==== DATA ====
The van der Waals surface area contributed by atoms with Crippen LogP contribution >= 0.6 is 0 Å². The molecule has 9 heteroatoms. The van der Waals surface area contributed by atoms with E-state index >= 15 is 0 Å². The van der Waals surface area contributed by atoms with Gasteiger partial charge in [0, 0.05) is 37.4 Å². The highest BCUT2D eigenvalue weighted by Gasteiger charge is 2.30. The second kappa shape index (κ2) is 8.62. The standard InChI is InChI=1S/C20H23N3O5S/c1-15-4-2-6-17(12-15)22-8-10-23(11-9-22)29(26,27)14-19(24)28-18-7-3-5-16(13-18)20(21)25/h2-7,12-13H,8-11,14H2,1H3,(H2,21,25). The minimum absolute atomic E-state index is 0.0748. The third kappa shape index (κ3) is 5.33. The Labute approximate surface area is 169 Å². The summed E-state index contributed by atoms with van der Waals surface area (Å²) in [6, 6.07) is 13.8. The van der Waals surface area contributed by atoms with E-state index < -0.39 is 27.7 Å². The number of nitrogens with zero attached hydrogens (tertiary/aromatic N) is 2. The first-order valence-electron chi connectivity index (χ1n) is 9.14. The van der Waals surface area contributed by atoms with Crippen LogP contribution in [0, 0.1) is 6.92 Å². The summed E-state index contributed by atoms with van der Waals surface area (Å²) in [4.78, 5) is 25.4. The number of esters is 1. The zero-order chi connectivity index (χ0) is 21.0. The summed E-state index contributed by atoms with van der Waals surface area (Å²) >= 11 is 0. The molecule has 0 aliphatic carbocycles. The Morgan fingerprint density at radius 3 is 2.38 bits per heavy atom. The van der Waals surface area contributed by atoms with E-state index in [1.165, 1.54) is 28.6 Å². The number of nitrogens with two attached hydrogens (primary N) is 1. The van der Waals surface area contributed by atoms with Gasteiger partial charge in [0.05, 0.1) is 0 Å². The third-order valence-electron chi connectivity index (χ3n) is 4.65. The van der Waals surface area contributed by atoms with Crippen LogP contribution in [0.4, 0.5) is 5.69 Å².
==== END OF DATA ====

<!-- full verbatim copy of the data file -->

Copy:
The van der Waals surface area contributed by atoms with Crippen LogP contribution >= 0.6 is 0 Å². The molecule has 9 heteroatoms. The van der Waals surface area contributed by atoms with E-state index >= 15 is 0 Å². The van der Waals surface area contributed by atoms with Gasteiger partial charge in [0, 0.05) is 37.4 Å². The highest BCUT2D eigenvalue weighted by Gasteiger charge is 2.30. The second kappa shape index (κ2) is 8.62. The standard InChI is InChI=1S/C20H23N3O5S/c1-15-4-2-6-17(12-15)22-8-10-23(11-9-22)29(26,27)14-19(24)28-18-7-3-5-16(13-18)20(21)25/h2-7,12-13H,8-11,14H2,1H3,(H2,21,25). The minimum absolute atomic E-state index is 0.0748. The third kappa shape index (κ3) is 5.33. The Labute approximate surface area is 169 Å². The summed E-state index contributed by atoms with van der Waals surface area (Å²) in [6, 6.07) is 13.8. The van der Waals surface area contributed by atoms with E-state index < -0.39 is 27.7 Å². The number of nitrogens with zero attached hydrogens (tertiary/aromatic N) is 2. The first-order valence-electron chi connectivity index (χ1n) is 9.14. The van der Waals surface area contributed by atoms with Crippen LogP contribution in [0, 0.1) is 6.92 Å². The summed E-state index contributed by atoms with van der Waals surface area (Å²) in [4.78, 5) is 25.4. The number of esters is 1. The zero-order chi connectivity index (χ0) is 21.0. The summed E-state index contributed by atoms with van der Waals surface area (Å²) >= 11 is 0. The molecule has 0 aliphatic carbocycles. The Morgan fingerprint density at radius 3 is 2.38 bits per heavy atom. The van der Waals surface area contributed by atoms with E-state index in [1.165, 1.54) is 28.6 Å². The number of nitrogens with two attached hydrogens (primary N) is 1. The van der Waals surface area contributed by atoms with Gasteiger partial charge in [0.05, 0.1) is 0 Å². The third-order valence-electron chi connectivity index (χ3n) is 4.65. The van der Waals surface area contributed by atoms with Crippen LogP contribution in [0.4, 0.5) is 5.69 Å².